Why is President Eisenhower so underestimated these days

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Status: 06/30/2014 | archive

Johnson, Lyndon B.
Lyndon B. Johnson was an American politician who belonged to the Democratic Party. He represented the state of Texas in the House of Representatives for six years and in the Senate for twelve years before becoming Vice President under John F. Kennedy in 1961. After his assassination, he was sworn in as the new president on board Air Force One that same day. In 1964, Johnson clearly won the election for president, but four years later he did not stand for another candidacy. Johnson's performance in his reign is often underestimated these days. He is considered the most social democratic among the American presidents, his main focus was on the fight against poverty ("war on poverty"). He was also the first President of the United States to appoint a black man to his cabinet.
King, Martin Luther Jr.
Martin Luther King was a Baptist preacher who campaigned early on in the struggle of African Americans for their rights as US citizens. He was able to celebrate his first successes in Montgomery (Alabama) when the racial segregation in buses was lifted. In the spirit of his role model Mahatma Gandhi, King avoided violence in his approach and relied on passive resistance and civil disobedience. From the mid-1950s to the mid-1960s, he was the best-known representative of the American civil rights movement. His speech "I have a dream", which he gave during the March on Washington in 1963, became world famous. After the Civil Rights Act was passed, he was the first black man to be honored with the Nobel Peace Prize. Martin Luther King was assassinated in Memphis, Tennessee, when he was only 39 years old.
Parks, pink
Rosa Parks worked as a seamstress in Montgomery, Alabama, and was a secretary for the NAACP. On December 1, 1955, she refused to vacate her seat on a bus for a white man. She was then arrested for disturbing the public calm and sentenced to a fine. In response to the condemnation, the then largely unknown Baptist preacher Martin Luther King organized the so-called Montgomery Bus Boycott, which forced the authorities to lift the racial segregation on buses and trains. These events are considered to be the beginning of the black civil rights movement, of which Rosa Parks is one of the icons. The bus is now on display at the Henry Ford Museum near Detroit.
"I have a dream"(I have a dream) is the title of a speech given by Martin Luther King in front of the Lincoln Memorial during the March 28, 1963 on Washington. In consultation with his closest advisor, King actually did not want to use the words "I have a dream" as he had done so in many other speeches. It was only during the speech that the nearby singer Mahalia Jackson asked him to tell people about his dream. King then broke away from his manuscript and improvised the part with the formula "I have a dream" and the end of the speech. Only now did the spark jump over to the audience. As the event was televised around the world, King’s speech gained tremendous popularity and symbolism and is now one of the masterpieces of rhetoric.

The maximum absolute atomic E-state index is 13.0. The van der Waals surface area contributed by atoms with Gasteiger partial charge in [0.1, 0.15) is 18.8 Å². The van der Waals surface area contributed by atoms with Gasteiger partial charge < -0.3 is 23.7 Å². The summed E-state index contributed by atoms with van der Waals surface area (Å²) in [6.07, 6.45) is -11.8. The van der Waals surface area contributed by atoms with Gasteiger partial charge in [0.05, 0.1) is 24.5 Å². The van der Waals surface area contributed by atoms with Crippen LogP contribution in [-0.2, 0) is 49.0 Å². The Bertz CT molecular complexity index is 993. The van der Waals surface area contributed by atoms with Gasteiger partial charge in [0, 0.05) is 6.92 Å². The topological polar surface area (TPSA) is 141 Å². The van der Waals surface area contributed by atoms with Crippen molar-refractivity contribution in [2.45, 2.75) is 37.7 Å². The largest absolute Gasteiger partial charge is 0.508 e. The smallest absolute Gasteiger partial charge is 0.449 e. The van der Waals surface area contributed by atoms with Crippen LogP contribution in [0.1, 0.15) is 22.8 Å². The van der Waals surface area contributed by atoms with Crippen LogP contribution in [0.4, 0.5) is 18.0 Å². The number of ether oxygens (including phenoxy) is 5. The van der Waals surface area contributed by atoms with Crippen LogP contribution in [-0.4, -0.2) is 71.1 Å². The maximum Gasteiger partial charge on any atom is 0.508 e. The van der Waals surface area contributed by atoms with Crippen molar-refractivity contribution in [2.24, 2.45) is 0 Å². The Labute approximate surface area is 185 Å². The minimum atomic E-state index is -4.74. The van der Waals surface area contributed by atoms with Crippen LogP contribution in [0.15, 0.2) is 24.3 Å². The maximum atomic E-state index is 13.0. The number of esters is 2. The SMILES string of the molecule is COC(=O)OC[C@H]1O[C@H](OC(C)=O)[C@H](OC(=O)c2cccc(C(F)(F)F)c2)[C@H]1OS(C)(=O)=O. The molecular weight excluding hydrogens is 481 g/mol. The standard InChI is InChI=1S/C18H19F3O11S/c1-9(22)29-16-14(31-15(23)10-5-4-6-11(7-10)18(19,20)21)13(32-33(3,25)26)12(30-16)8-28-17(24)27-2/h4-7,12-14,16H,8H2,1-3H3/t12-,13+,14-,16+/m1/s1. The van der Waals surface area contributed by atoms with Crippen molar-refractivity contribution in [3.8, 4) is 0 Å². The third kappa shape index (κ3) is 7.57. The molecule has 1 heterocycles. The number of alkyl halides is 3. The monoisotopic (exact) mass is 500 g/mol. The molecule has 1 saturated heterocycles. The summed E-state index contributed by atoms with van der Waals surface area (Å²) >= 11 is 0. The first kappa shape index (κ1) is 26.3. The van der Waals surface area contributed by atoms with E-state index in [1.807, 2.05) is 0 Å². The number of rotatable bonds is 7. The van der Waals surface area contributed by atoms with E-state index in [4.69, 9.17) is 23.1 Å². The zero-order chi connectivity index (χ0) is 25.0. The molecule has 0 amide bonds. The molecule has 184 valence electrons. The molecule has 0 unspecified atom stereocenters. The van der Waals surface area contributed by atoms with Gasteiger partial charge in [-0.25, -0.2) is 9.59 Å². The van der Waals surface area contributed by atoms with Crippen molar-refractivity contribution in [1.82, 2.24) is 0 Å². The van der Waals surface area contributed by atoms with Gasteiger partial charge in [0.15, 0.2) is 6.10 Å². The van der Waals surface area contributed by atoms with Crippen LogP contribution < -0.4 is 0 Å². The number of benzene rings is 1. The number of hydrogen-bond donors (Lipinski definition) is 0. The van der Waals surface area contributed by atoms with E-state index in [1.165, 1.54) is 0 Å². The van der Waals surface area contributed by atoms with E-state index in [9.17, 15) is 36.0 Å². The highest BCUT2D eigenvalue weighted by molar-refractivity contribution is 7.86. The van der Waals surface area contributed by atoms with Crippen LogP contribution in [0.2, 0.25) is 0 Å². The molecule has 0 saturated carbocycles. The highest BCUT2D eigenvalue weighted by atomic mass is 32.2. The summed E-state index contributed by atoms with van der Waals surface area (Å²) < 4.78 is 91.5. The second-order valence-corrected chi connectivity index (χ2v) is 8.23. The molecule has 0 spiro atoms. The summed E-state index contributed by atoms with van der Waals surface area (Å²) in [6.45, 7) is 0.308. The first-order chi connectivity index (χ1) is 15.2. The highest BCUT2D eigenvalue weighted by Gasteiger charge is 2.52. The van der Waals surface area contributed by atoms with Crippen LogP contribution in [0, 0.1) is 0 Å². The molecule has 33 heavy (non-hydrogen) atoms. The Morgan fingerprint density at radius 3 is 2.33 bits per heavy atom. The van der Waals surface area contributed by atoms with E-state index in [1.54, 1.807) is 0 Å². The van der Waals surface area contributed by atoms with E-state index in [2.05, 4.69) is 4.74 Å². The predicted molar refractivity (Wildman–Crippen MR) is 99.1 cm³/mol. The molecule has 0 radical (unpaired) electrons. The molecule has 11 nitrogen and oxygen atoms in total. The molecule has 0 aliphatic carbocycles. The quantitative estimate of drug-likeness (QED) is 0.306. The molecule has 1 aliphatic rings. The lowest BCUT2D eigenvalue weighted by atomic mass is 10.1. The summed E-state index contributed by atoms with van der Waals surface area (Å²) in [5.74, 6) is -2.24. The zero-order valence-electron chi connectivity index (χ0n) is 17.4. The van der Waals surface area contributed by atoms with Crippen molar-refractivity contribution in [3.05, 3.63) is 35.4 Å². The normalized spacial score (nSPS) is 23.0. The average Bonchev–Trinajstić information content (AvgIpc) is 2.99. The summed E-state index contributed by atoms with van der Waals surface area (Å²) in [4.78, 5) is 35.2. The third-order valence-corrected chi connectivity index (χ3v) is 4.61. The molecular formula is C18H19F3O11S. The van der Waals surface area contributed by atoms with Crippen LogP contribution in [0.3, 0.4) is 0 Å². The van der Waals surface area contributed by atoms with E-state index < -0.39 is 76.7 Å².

Little Rock NineLittle Rock Nine is the name given to nine students of African American descent who attended Central High School in Little Rock, Arkansas, three years after the desegregation of schools. The governor of the state of Arkansas and angry whites tried to deny the approximately 16-year-old students, six girls and three boys, entry to the school. It was not until President Eisenhower sent soldiers to Little Rock that the students' participation in the class could be ensured. One of the Little Rock Nines, Terrence Roberts, attended the swearing-in ceremony of Barack Obama, the first black American president, in Washington D.C. part. The Little Rock Nine are honored today by a memorial on the floor of the Arkansas State Capitol.
March on WashingtonThe March on Washington for Work and Freedom was a protest held on August 28, 1963 in the US capital. Over 250,000 people from all over the country demonstrated against racial discrimination in the United States. Here Martin Luther King gave his world-famous speech "I have a dream". In addition to the speakers, various artists also appeared, such as Mahalia Jackson, Bob Dylan and Joan Baez, who made the song "We shall overcome" the anthem of the civil rights movement. The march on Washington sparked a great media coverage through worldwide broadcasting on television.
NAACPNAACP stands for "National Association for the Advancement of Colored People". It was founded in 1909 and emerged from the Niagara Movement, which had been founded four years earlier, with the aim of ending racial discrimination (segregation) in the United States. The NAACP organized, among other things, the "March on Washington". The organization still exists today.